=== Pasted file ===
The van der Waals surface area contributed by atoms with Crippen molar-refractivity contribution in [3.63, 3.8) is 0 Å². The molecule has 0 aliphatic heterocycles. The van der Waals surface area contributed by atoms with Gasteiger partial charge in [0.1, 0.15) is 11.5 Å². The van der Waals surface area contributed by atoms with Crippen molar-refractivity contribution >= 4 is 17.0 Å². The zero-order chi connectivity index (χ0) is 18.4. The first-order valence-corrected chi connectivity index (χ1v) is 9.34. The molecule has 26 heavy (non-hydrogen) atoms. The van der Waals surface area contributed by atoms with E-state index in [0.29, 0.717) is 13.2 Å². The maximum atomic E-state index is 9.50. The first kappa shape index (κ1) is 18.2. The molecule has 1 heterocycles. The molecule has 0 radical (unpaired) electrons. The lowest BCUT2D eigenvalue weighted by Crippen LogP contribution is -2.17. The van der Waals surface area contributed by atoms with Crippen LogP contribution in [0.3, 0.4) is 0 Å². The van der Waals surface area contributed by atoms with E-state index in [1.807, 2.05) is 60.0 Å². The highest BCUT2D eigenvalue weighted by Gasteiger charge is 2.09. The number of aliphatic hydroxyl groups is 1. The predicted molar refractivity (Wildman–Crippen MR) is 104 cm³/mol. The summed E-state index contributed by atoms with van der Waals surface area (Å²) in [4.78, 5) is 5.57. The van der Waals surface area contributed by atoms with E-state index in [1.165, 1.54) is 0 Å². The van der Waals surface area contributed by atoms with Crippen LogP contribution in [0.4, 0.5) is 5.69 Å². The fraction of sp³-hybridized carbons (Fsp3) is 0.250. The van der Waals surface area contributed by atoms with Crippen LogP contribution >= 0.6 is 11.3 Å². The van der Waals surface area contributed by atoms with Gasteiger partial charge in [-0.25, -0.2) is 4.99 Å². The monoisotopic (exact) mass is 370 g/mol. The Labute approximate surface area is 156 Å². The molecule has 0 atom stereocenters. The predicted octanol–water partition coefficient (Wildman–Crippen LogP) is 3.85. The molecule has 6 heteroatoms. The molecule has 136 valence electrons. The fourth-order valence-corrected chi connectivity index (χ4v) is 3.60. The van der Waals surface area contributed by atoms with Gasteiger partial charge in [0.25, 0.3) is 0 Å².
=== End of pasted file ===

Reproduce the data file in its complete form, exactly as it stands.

The van der Waals surface area contributed by atoms with Crippen molar-refractivity contribution in [3.63, 3.8) is 0 Å². The molecule has 0 aliphatic heterocycles. The van der Waals surface area contributed by atoms with Gasteiger partial charge in [0.1, 0.15) is 11.5 Å². The van der Waals surface area contributed by atoms with Crippen molar-refractivity contribution >= 4 is 17.0 Å². The zero-order chi connectivity index (χ0) is 18.4. The first-order valence-corrected chi connectivity index (χ1v) is 9.34. The molecule has 26 heavy (non-hydrogen) atoms. The van der Waals surface area contributed by atoms with E-state index in [0.29, 0.717) is 13.2 Å². The maximum atomic E-state index is 9.50. The first kappa shape index (κ1) is 18.2. The molecule has 1 heterocycles. The molecule has 0 radical (unpaired) electrons. The lowest BCUT2D eigenvalue weighted by Crippen LogP contribution is -2.17. The van der Waals surface area contributed by atoms with Crippen LogP contribution in [0.3, 0.4) is 0 Å². The van der Waals surface area contributed by atoms with E-state index in [1.807, 2.05) is 60.0 Å². The highest BCUT2D eigenvalue weighted by Gasteiger charge is 2.09. The number of aliphatic hydroxyl groups is 1. The predicted molar refractivity (Wildman–Crippen MR) is 104 cm³/mol. The summed E-state index contributed by atoms with van der Waals surface area (Å²) in [4.78, 5) is 5.57. The van der Waals surface area contributed by atoms with E-state index in [1.165, 1.54) is 0 Å². The van der Waals surface area contributed by atoms with Crippen LogP contribution in [0.4, 0.5) is 5.69 Å². The fraction of sp³-hybridized carbons (Fsp3) is 0.250. The van der Waals surface area contributed by atoms with Crippen LogP contribution >= 0.6 is 11.3 Å². The van der Waals surface area contributed by atoms with Gasteiger partial charge in [-0.25, -0.2) is 4.99 Å². The monoisotopic (exact) mass is 370 g/mol. The Labute approximate surface area is 156 Å². The molecule has 0 atom stereocenters. The predicted octanol–water partition coefficient (Wildman–Crippen LogP) is 3.85. The molecule has 6 heteroatoms. The molecule has 136 valence electrons. The fourth-order valence-corrected chi connectivity index (χ4v) is 3.60. The van der Waals surface area contributed by atoms with Gasteiger partial charge in [0.25, 0.3) is 0 Å².